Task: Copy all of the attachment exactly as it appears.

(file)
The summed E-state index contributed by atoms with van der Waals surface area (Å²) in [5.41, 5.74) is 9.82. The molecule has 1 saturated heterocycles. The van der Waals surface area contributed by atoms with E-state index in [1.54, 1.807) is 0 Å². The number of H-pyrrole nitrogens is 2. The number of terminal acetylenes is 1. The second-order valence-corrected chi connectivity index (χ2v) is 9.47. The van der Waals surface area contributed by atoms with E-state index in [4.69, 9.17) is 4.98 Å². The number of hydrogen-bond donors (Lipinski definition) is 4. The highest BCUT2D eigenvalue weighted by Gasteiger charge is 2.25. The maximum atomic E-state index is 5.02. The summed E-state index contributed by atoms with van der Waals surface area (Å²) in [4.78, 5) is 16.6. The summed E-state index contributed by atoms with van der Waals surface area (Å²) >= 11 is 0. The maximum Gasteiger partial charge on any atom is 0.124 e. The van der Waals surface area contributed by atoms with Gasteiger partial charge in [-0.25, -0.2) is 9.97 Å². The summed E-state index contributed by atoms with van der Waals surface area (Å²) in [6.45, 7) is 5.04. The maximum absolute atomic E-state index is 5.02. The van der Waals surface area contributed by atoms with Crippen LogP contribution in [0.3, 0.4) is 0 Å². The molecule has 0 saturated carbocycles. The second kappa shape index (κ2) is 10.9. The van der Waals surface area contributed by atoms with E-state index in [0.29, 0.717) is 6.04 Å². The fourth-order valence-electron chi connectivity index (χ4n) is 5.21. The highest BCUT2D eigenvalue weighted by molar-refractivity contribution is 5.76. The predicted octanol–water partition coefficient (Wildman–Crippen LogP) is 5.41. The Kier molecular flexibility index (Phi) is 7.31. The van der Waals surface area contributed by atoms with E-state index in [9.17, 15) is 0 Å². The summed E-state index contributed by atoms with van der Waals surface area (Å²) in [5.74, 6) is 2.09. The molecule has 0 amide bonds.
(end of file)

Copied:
The summed E-state index contributed by atoms with van der Waals surface area (Å²) in [5.41, 5.74) is 9.82. The molecule has 1 saturated heterocycles. The van der Waals surface area contributed by atoms with E-state index in [1.54, 1.807) is 0 Å². The number of H-pyrrole nitrogens is 2. The number of terminal acetylenes is 1. The second-order valence-corrected chi connectivity index (χ2v) is 9.47. The van der Waals surface area contributed by atoms with E-state index in [4.69, 9.17) is 4.98 Å². The number of hydrogen-bond donors (Lipinski definition) is 4. The highest BCUT2D eigenvalue weighted by Gasteiger charge is 2.25. The maximum atomic E-state index is 5.02. The summed E-state index contributed by atoms with van der Waals surface area (Å²) in [4.78, 5) is 16.6. The summed E-state index contributed by atoms with van der Waals surface area (Å²) >= 11 is 0. The maximum Gasteiger partial charge on any atom is 0.124 e. The van der Waals surface area contributed by atoms with Gasteiger partial charge in [-0.25, -0.2) is 9.97 Å². The summed E-state index contributed by atoms with van der Waals surface area (Å²) in [6.45, 7) is 5.04. The maximum absolute atomic E-state index is 5.02. The van der Waals surface area contributed by atoms with Crippen LogP contribution in [0.3, 0.4) is 0 Å². The molecule has 0 saturated carbocycles. The second kappa shape index (κ2) is 10.9. The van der Waals surface area contributed by atoms with E-state index in [0.29, 0.717) is 6.04 Å². The fourth-order valence-electron chi connectivity index (χ4n) is 5.21. The highest BCUT2D eigenvalue weighted by molar-refractivity contribution is 5.76. The predicted octanol–water partition coefficient (Wildman–Crippen LogP) is 5.41. The Kier molecular flexibility index (Phi) is 7.31. The van der Waals surface area contributed by atoms with E-state index in [9.17, 15) is 0 Å². The summed E-state index contributed by atoms with van der Waals surface area (Å²) in [5.74, 6) is 2.09. The molecule has 0 amide bonds.